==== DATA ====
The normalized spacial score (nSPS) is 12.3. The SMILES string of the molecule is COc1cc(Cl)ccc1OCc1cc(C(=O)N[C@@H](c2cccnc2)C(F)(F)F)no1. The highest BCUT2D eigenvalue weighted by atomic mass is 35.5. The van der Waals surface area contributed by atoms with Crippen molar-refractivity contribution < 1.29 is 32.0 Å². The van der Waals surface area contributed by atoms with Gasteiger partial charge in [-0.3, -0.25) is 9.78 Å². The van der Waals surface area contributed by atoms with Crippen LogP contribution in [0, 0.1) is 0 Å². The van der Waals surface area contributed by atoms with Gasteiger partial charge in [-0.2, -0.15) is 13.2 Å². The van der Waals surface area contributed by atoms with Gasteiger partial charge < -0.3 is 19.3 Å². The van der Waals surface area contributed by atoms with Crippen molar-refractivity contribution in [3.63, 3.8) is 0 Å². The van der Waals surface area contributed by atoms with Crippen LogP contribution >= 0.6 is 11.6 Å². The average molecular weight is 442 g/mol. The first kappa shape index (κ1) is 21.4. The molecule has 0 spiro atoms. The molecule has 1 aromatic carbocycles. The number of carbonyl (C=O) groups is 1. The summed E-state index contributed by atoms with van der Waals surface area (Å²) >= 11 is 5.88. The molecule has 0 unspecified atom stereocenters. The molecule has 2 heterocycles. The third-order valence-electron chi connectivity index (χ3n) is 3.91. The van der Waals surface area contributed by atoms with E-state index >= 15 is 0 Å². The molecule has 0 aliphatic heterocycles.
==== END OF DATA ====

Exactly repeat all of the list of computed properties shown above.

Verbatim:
The normalized spacial score (nSPS) is 12.3. The SMILES string of the molecule is COc1cc(Cl)ccc1OCc1cc(C(=O)N[C@@H](c2cccnc2)C(F)(F)F)no1. The highest BCUT2D eigenvalue weighted by atomic mass is 35.5. The van der Waals surface area contributed by atoms with Crippen molar-refractivity contribution < 1.29 is 32.0 Å². The van der Waals surface area contributed by atoms with Gasteiger partial charge in [-0.3, -0.25) is 9.78 Å². The van der Waals surface area contributed by atoms with Crippen LogP contribution in [0, 0.1) is 0 Å². The van der Waals surface area contributed by atoms with Gasteiger partial charge in [-0.2, -0.15) is 13.2 Å². The van der Waals surface area contributed by atoms with Gasteiger partial charge < -0.3 is 19.3 Å². The van der Waals surface area contributed by atoms with Crippen molar-refractivity contribution in [3.63, 3.8) is 0 Å². The van der Waals surface area contributed by atoms with Crippen LogP contribution >= 0.6 is 11.6 Å². The average molecular weight is 442 g/mol. The first kappa shape index (κ1) is 21.4. The molecule has 0 spiro atoms. The molecule has 1 aromatic carbocycles. The number of carbonyl (C=O) groups is 1. The summed E-state index contributed by atoms with van der Waals surface area (Å²) >= 11 is 5.88. The molecule has 0 unspecified atom stereocenters. The molecule has 2 heterocycles. The third-order valence-electron chi connectivity index (χ3n) is 3.91. The van der Waals surface area contributed by atoms with E-state index >= 15 is 0 Å². The molecule has 0 aliphatic heterocycles.